TAMPA, Fla. — With cities around the nation and the Tampa Bay area canceling major fireworks shows this year, a record number of people are expected to light off their own backyard displays.
That’s got local fire departments more than a little concerned.
Keith and Elizabeth Heingarten were heading to Phantom fireworks on Monday ready to drop big bucks on their own display.
“This year there’s going to be nowhere to go watch them, so we’re going bigger than we normally do this year,” Elizabeth Heingarten said. “Usually, we spend about $2,000, I think. This year we’re going to be way over that.”
With so many local cities canceling their professional pyrotechnic shows due to COVID-19, firework sales are booming.
People like Frank Lattimore, who lives just a few minutes from downtown St. Petersburg, would have usually headed out to watch the display. But with the event canceled this year, he was buying his own pyrotechnics.
“That’s why I’m getting some,” he said.
William Weimer, Vice President of Phantom Fireworks, said people are seeking substitutes to their favorite shows.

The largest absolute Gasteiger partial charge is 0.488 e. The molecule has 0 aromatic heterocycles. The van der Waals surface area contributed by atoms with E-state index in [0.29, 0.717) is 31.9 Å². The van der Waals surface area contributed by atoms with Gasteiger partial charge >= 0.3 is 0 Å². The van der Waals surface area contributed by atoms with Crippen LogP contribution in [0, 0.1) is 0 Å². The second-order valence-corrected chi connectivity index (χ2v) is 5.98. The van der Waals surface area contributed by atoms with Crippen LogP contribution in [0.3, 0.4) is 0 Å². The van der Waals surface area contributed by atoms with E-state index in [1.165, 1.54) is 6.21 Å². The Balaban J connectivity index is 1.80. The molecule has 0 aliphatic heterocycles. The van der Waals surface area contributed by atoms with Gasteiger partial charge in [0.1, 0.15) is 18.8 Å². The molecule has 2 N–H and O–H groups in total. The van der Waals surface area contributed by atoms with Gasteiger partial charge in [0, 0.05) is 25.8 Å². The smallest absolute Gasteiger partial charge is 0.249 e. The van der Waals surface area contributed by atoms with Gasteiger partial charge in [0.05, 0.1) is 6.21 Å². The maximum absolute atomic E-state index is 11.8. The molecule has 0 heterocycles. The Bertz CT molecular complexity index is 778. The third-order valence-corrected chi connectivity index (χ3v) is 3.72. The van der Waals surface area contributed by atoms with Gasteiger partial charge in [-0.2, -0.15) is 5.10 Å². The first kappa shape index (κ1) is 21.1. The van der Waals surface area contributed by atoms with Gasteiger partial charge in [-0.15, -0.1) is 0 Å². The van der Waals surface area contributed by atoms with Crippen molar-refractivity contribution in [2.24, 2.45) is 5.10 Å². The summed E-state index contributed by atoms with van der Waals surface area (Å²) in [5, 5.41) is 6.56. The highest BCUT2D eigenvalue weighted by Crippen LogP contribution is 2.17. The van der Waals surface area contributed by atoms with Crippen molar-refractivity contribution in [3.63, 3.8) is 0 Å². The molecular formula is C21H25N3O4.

“People want to substitute something, and people who are not able to go out and see community fireworks shows are going to do their best to substitute,” said Weimer.
Tampa’s Fire Marshal John Reed says it’s got them, and other fire rescue agencies, concerned.
“We do anticipate we’re going to have more call volume because of that,” Reed said.
More fireworks will likely mean more fires to deal with, but their primary concern is for people’s safety.
“We know, of course, that there are going to be injury possibilities from people that aren’t generally utilizing fireworks,” Reed said.
And with fireworks, we’re often talking about the kinds of injuries that land people in a hospital emergency room, which is the last thing anyone needs during a COVID-19 spike.
“You know, it could cause complications if we all of a sudden have to take care of a lot of injuries due to the fireworks,” Reed said.
And this Independence Day, local fire departments shouldn’t expect to get much of a legal assist from local law enforcement. That’s because earlier this year, the State of Florida passed a law making fireworks perfectly legal on July 4, New Year’s Eve and New Year’s Day.
“You know, there’s a lot of new people that are probably not going to be used to lighting fireworks that don’t realize the potential that can happen if they go wrong,” Reed said.
Firefighters suggest if you are going to light off your own fireworks to have a hose and a bucket of water nearby that can put out small fires if they start and dunk any duds or fireworks after they cool off. Be aware of your surroundings. Light fireworks from a hard surface, not grass.
And use a long lighter to put as much distance between you and a firework’s fuse as possible.
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